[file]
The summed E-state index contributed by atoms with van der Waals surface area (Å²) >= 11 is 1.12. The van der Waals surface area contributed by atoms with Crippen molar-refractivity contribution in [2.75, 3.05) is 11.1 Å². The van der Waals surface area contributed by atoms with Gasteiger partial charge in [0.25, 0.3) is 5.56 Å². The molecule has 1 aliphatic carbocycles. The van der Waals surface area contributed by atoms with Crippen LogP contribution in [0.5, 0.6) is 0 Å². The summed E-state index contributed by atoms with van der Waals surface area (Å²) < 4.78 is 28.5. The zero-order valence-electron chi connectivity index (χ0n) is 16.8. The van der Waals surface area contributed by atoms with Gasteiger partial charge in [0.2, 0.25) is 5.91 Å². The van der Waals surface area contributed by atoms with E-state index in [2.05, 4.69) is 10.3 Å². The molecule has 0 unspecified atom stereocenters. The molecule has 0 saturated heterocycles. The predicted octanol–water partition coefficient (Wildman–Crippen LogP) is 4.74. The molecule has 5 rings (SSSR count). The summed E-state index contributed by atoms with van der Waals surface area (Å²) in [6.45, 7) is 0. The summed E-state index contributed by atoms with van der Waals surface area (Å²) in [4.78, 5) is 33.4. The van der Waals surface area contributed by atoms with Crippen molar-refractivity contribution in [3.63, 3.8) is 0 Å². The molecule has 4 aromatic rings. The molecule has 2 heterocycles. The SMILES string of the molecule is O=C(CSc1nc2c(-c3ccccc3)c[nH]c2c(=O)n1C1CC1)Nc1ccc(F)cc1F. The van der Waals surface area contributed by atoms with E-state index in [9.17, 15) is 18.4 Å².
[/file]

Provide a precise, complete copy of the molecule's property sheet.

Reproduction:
The summed E-state index contributed by atoms with van der Waals surface area (Å²) >= 11 is 1.12. The van der Waals surface area contributed by atoms with Crippen molar-refractivity contribution in [2.75, 3.05) is 11.1 Å². The van der Waals surface area contributed by atoms with Gasteiger partial charge in [0.25, 0.3) is 5.56 Å². The molecule has 1 aliphatic carbocycles. The van der Waals surface area contributed by atoms with Crippen LogP contribution in [0.5, 0.6) is 0 Å². The summed E-state index contributed by atoms with van der Waals surface area (Å²) < 4.78 is 28.5. The zero-order valence-electron chi connectivity index (χ0n) is 16.8. The van der Waals surface area contributed by atoms with Gasteiger partial charge in [0.2, 0.25) is 5.91 Å². The van der Waals surface area contributed by atoms with E-state index in [2.05, 4.69) is 10.3 Å². The molecule has 0 unspecified atom stereocenters. The molecule has 0 saturated heterocycles. The predicted octanol–water partition coefficient (Wildman–Crippen LogP) is 4.74. The molecule has 5 rings (SSSR count). The summed E-state index contributed by atoms with van der Waals surface area (Å²) in [6.45, 7) is 0. The summed E-state index contributed by atoms with van der Waals surface area (Å²) in [4.78, 5) is 33.4. The van der Waals surface area contributed by atoms with Crippen molar-refractivity contribution in [3.63, 3.8) is 0 Å². The molecule has 4 aromatic rings. The molecule has 2 heterocycles. The SMILES string of the molecule is O=C(CSc1nc2c(-c3ccccc3)c[nH]c2c(=O)n1C1CC1)Nc1ccc(F)cc1F. The van der Waals surface area contributed by atoms with E-state index in [9.17, 15) is 18.4 Å².